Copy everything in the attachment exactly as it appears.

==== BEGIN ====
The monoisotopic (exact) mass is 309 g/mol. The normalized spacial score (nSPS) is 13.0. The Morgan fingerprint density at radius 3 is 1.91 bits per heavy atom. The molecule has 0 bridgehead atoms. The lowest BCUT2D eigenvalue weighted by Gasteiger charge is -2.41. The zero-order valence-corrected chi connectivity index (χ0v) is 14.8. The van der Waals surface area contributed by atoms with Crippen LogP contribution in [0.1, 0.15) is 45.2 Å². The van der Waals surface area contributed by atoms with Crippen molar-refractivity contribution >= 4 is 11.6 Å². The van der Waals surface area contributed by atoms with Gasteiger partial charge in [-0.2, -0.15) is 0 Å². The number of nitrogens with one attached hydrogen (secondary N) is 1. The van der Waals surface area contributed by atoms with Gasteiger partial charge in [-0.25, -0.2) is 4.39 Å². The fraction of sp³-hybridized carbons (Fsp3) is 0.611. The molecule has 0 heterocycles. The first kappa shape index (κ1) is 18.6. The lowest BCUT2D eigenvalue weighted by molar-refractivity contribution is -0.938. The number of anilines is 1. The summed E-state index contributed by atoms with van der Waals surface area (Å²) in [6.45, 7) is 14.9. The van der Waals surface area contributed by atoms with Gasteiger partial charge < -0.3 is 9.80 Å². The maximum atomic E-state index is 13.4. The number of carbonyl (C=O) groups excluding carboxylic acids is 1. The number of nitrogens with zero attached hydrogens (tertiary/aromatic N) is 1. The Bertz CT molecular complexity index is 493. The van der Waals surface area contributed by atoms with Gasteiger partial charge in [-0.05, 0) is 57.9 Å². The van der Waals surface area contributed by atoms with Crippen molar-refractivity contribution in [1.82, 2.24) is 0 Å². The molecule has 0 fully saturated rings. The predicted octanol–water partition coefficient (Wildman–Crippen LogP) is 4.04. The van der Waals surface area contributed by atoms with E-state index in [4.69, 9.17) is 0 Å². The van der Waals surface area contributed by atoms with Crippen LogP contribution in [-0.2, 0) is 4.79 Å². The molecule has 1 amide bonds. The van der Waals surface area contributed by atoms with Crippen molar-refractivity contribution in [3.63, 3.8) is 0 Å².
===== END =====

The monoisotopic (exact) mass is 309 g/mol. The normalized spacial score (nSPS) is 13.0. The Morgan fingerprint density at radius 3 is 1.91 bits per heavy atom. The molecule has 0 bridgehead atoms. The lowest BCUT2D eigenvalue weighted by Gasteiger charge is -2.41. The zero-order valence-corrected chi connectivity index (χ0v) is 14.8. The van der Waals surface area contributed by atoms with Crippen LogP contribution in [0.1, 0.15) is 45.2 Å². The van der Waals surface area contributed by atoms with Crippen molar-refractivity contribution >= 4 is 11.6 Å². The van der Waals surface area contributed by atoms with Gasteiger partial charge in [-0.2, -0.15) is 0 Å². The number of nitrogens with one attached hydrogen (secondary N) is 1. The van der Waals surface area contributed by atoms with Gasteiger partial charge in [-0.25, -0.2) is 4.39 Å². The fraction of sp³-hybridized carbons (Fsp3) is 0.611. The molecule has 0 heterocycles. The first kappa shape index (κ1) is 18.6. The lowest BCUT2D eigenvalue weighted by molar-refractivity contribution is -0.938. The number of anilines is 1. The summed E-state index contributed by atoms with van der Waals surface area (Å²) in [6.45, 7) is 14.9. The van der Waals surface area contributed by atoms with Gasteiger partial charge < -0.3 is 9.80 Å². The maximum atomic E-state index is 13.4. The number of carbonyl (C=O) groups excluding carboxylic acids is 1. The number of nitrogens with zero attached hydrogens (tertiary/aromatic N) is 1. The Bertz CT molecular complexity index is 493. The van der Waals surface area contributed by atoms with Gasteiger partial charge in [-0.05, 0) is 57.9 Å². The van der Waals surface area contributed by atoms with Crippen molar-refractivity contribution in [1.82, 2.24) is 0 Å². The molecule has 0 fully saturated rings. The predicted octanol–water partition coefficient (Wildman–Crippen LogP) is 4.04. The van der Waals surface area contributed by atoms with E-state index in [4.69, 9.17) is 0 Å². The van der Waals surface area contributed by atoms with Crippen LogP contribution in [-0.2, 0) is 4.79 Å². The molecule has 1 amide bonds. The van der Waals surface area contributed by atoms with Crippen molar-refractivity contribution in [3.63, 3.8) is 0 Å².